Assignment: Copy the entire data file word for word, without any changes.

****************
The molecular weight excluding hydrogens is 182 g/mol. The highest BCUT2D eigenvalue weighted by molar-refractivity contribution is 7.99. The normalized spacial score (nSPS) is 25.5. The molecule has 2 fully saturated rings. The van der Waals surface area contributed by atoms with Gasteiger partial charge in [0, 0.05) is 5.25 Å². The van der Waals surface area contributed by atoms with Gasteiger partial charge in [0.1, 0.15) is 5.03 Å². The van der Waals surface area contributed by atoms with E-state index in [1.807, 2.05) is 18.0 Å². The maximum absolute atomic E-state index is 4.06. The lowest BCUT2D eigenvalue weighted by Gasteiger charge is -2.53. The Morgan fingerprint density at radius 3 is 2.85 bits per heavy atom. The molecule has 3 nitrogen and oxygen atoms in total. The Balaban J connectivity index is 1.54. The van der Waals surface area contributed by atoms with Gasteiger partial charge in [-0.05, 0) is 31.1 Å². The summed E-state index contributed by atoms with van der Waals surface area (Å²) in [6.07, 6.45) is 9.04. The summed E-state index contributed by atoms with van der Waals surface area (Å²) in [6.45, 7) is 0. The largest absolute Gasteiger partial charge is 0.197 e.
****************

The molecular weight excluding hydrogens is 182 g/mol. The highest BCUT2D eigenvalue weighted by molar-refractivity contribution is 7.99. The normalized spacial score (nSPS) is 25.5. The molecule has 2 fully saturated rings. The van der Waals surface area contributed by atoms with Gasteiger partial charge in [0, 0.05) is 5.25 Å². The van der Waals surface area contributed by atoms with Gasteiger partial charge in [0.1, 0.15) is 5.03 Å². The van der Waals surface area contributed by atoms with E-state index in [1.807, 2.05) is 18.0 Å². The maximum absolute atomic E-state index is 4.06. The lowest BCUT2D eigenvalue weighted by Gasteiger charge is -2.53. The Morgan fingerprint density at radius 3 is 2.85 bits per heavy atom. The molecule has 3 nitrogen and oxygen atoms in total. The Balaban J connectivity index is 1.54. The van der Waals surface area contributed by atoms with Gasteiger partial charge in [-0.05, 0) is 31.1 Å². The summed E-state index contributed by atoms with van der Waals surface area (Å²) in [6.07, 6.45) is 9.04. The summed E-state index contributed by atoms with van der Waals surface area (Å²) in [6.45, 7) is 0. The largest absolute Gasteiger partial charge is 0.197 e.